I already discussed the freedom/responsibility equation in a recent entry, so I won’t go into that in any detail here. Suffice it to say, though, that while I had no ties holding me back when I finished university, I don’t have the same freedom now. I can’t just take off to some far corner of the world and wing it—which is pretty much what I did when I came to Korea. But that’s not what makes me nervous. In fact, I feel more confident now about the future, especially with my wife at my side.

People in academia here often ask me what I plan on doing after finishing my doctorate. Mainly, they want to know if I’m going to go back to the States or if I am going to stay in Korea. My answer is that it doesn’t make as much sense for me to stay in Korea as it would for me to go back to the States (or elsewhere in the English-speaking world). I could easily stay in Korea. There would be plenty for me to do. I could teach at a university here, continue translating, write, whatever. But I think the best way for me to fulfill my potential is to teach outside of Korea and contribute to Korean studies abroad.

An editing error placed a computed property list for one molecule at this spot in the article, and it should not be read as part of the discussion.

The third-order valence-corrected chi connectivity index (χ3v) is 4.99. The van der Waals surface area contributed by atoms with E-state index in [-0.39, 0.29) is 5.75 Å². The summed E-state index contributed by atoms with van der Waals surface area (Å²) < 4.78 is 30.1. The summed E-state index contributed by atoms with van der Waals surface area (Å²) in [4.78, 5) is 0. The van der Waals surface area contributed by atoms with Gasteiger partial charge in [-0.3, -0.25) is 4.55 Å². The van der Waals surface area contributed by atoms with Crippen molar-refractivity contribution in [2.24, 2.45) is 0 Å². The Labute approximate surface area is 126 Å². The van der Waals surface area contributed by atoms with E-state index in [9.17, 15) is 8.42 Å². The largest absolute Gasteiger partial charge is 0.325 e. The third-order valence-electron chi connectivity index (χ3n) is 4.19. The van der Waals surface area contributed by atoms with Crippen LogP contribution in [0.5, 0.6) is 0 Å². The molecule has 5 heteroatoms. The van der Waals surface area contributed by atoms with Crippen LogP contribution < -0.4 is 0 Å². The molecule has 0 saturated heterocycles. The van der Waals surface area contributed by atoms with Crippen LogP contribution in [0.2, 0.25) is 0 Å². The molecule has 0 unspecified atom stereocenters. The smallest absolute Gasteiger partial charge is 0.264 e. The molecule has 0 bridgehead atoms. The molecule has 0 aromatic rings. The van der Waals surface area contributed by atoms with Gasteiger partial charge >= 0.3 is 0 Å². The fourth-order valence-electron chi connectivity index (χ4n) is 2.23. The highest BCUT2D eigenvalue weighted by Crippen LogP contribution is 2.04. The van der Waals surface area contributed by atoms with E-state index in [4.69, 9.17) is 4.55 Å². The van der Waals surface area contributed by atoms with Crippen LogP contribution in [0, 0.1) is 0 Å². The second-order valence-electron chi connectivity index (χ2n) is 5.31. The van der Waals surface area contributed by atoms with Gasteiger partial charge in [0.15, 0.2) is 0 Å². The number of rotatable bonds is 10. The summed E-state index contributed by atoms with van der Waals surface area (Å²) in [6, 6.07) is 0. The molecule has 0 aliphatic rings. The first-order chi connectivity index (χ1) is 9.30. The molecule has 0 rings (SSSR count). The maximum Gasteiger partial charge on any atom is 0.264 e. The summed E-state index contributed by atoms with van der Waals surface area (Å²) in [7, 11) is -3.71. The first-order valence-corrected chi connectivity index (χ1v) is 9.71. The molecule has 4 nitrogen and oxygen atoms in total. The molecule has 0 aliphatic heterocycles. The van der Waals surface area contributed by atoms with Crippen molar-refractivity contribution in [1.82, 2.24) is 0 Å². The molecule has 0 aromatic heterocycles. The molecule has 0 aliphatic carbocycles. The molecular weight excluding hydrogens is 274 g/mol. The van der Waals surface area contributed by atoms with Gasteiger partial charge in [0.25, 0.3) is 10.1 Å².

Up until now, though, the answer has always been theoretical—that is, it was something that might happen in the distant future, but didn’t affect me at the time. That future, while still some way off, is not so distant any more, and I’ve had to face up to something that I think I’ve known for a while but have never wanted to admit. I expressed this thought for the first time last week. My wife and I were talking about future plans, and I finally said, with some hesitation, “You know, I think I’m a little afraid of returning to the States.”

You can’t tell, but it took a lot of effort for me to type that. I never admitted that to anyone before last week—I don’t even think I admitted it to myself. It’s embarrassing. I was born and raised in the States. How could I be afraid to go back there? Looking back now, though, I realize that I’ve never been keen for the day to come when I would leave Korea and return to the States. Even thinking about now makes my heart sink.